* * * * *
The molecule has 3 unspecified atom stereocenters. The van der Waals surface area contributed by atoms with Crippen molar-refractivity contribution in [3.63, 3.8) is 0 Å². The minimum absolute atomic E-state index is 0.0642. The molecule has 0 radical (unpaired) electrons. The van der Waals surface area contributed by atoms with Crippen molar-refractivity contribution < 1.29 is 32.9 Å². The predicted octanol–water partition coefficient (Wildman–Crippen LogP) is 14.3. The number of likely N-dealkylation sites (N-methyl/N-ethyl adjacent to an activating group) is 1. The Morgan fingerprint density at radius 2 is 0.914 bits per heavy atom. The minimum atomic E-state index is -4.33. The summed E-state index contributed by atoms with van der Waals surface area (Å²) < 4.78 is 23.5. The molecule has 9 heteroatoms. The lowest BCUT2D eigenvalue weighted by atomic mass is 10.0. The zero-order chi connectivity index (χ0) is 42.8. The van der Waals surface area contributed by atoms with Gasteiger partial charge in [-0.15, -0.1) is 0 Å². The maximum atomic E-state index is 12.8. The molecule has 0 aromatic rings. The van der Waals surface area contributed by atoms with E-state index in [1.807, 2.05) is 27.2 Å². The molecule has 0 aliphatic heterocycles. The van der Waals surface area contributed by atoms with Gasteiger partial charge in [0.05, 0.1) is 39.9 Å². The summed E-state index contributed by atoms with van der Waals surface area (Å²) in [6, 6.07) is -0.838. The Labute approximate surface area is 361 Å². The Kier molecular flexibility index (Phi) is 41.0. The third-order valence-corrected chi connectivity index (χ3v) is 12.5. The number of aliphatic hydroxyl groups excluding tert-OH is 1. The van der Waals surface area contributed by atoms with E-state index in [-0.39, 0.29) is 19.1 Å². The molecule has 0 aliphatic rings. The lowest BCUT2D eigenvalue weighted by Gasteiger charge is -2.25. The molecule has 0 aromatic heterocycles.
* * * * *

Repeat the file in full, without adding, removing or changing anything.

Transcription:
The molecule has 3 unspecified atom stereocenters. The van der Waals surface area contributed by atoms with Crippen molar-refractivity contribution in [3.63, 3.8) is 0 Å². The minimum absolute atomic E-state index is 0.0642. The molecule has 0 radical (unpaired) electrons. The van der Waals surface area contributed by atoms with Crippen molar-refractivity contribution < 1.29 is 32.9 Å². The predicted octanol–water partition coefficient (Wildman–Crippen LogP) is 14.3. The number of likely N-dealkylation sites (N-methyl/N-ethyl adjacent to an activating group) is 1. The Morgan fingerprint density at radius 2 is 0.914 bits per heavy atom. The minimum atomic E-state index is -4.33. The summed E-state index contributed by atoms with van der Waals surface area (Å²) < 4.78 is 23.5. The molecule has 9 heteroatoms. The lowest BCUT2D eigenvalue weighted by atomic mass is 10.0. The zero-order chi connectivity index (χ0) is 42.8. The van der Waals surface area contributed by atoms with Gasteiger partial charge in [-0.15, -0.1) is 0 Å². The maximum atomic E-state index is 12.8. The molecule has 0 aromatic rings. The van der Waals surface area contributed by atoms with E-state index in [1.807, 2.05) is 27.2 Å². The molecule has 0 aliphatic heterocycles. The van der Waals surface area contributed by atoms with Gasteiger partial charge in [0.05, 0.1) is 39.9 Å². The summed E-state index contributed by atoms with van der Waals surface area (Å²) in [6, 6.07) is -0.838. The Labute approximate surface area is 361 Å². The Kier molecular flexibility index (Phi) is 41.0. The third-order valence-corrected chi connectivity index (χ3v) is 12.5. The number of aliphatic hydroxyl groups excluding tert-OH is 1. The van der Waals surface area contributed by atoms with E-state index in [-0.39, 0.29) is 19.1 Å². The molecule has 0 aliphatic rings. The lowest BCUT2D eigenvalue weighted by Gasteiger charge is -2.25. The molecule has 0 aromatic heterocycles.